A bugler sounded the charge, the voices roared in unison, and the Army of Darr surged towards the encampment.  Fire was no longer the danger for the palace guard; the Army pushed through and over the approaches to the camp, formed into fighting units.  Talana found herself cheering just as hard as any other Darrian as the Army broke through into the camp at several points of the circle; the palace guards were met with force equal to their own..

Fingers of pale light breached the darkness as dawn approached.  Talana could not tear her eyes away from the battle; she could see the sweep of the soldiers as they closed in on the palace guards and the pitched battles that were being fought.  Darrukin was down there, somewhere, it was all she could do to hope he was safe.  Not knowing where he was or what he was faced with was torture, but she tried not to speak of it to Darrlani – he was her brother after all, and she no doubt felt all the anxiety that she did.  The two women stayed together, out of the way of the archers, but keeping watch on the battle as it raged around the castle, moving from point to point to see how the Darr Army was faring.  Darrsan often joined them, looking at the disposition of the two forces and making decisions on the spot as to how best support the soldiers below.  The palace guards were not attacking the castle, there was no thought on their part to even attempt to breach its walls.  Darrsan ordered several platoons through the tunnel and back out to the battle, making sure that she left enough soldiers inside to defend the walls should the palace guards decide to counter-attack.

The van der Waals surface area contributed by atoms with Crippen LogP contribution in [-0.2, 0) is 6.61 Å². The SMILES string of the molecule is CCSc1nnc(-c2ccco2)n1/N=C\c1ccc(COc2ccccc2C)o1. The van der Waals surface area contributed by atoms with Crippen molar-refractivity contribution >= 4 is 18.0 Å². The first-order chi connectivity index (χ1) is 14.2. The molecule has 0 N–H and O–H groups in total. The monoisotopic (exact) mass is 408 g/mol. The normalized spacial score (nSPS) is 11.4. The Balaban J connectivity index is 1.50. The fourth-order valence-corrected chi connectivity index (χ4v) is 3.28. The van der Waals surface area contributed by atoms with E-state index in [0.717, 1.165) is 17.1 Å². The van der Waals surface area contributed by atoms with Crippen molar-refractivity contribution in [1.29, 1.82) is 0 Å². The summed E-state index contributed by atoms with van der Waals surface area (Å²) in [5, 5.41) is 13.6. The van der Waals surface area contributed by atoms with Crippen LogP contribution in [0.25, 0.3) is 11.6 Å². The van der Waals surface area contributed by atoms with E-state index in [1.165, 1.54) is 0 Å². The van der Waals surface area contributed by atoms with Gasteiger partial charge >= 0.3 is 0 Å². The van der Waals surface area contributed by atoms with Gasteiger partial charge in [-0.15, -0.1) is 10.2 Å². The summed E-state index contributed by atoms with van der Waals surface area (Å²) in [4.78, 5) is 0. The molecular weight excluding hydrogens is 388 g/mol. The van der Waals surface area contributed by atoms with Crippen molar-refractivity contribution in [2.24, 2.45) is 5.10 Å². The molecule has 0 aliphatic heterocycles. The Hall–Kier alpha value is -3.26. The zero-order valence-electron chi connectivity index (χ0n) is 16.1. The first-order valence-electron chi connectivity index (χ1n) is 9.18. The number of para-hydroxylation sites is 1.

“There’s a lot of wounded down there.” Talana said to Darrlani as the morning stretched on.  She could see that the palace guards were being pushed back within arrow-shot of the castle walls, herded slowly and surely into the killing zone.  The archers were all ready, firing at will whenever a palace guard strayed too close.  The noise of the battle, the smoke and dust that it raised, reached as high as the battlements as the sun rose high into the clear sky.  “I can’t stand this. I’ve got to help somehow.” Talana continued, looking out at the bloody scene.

“We need to get out there. The Army has its own field hospitals but I’m not sure if they are set up right now.  I’m going to ask Darrsan if we can go and at least start helping the wounded.”

“I’ll come with you.”

Darrsan was not far away, still atop the battlements.

“Darrsan!” her younger sister interrupted.  “There are wounded out there. What is being done, and how can we help?”

Darrsan turned to the young women and gave them a measured look.  “Each unit has its own medics, and can withdraw the injured to behind the battle.  They are already doing that – to the west, there’s a hospital station set up well behind the battle lines.  You, little sister, cannot help. I won’t risk letting you out of the castle to become a high-value hostage.  If Talana wants to get out, she can go via the northern entrance, but it’s a long way round to the hospital.”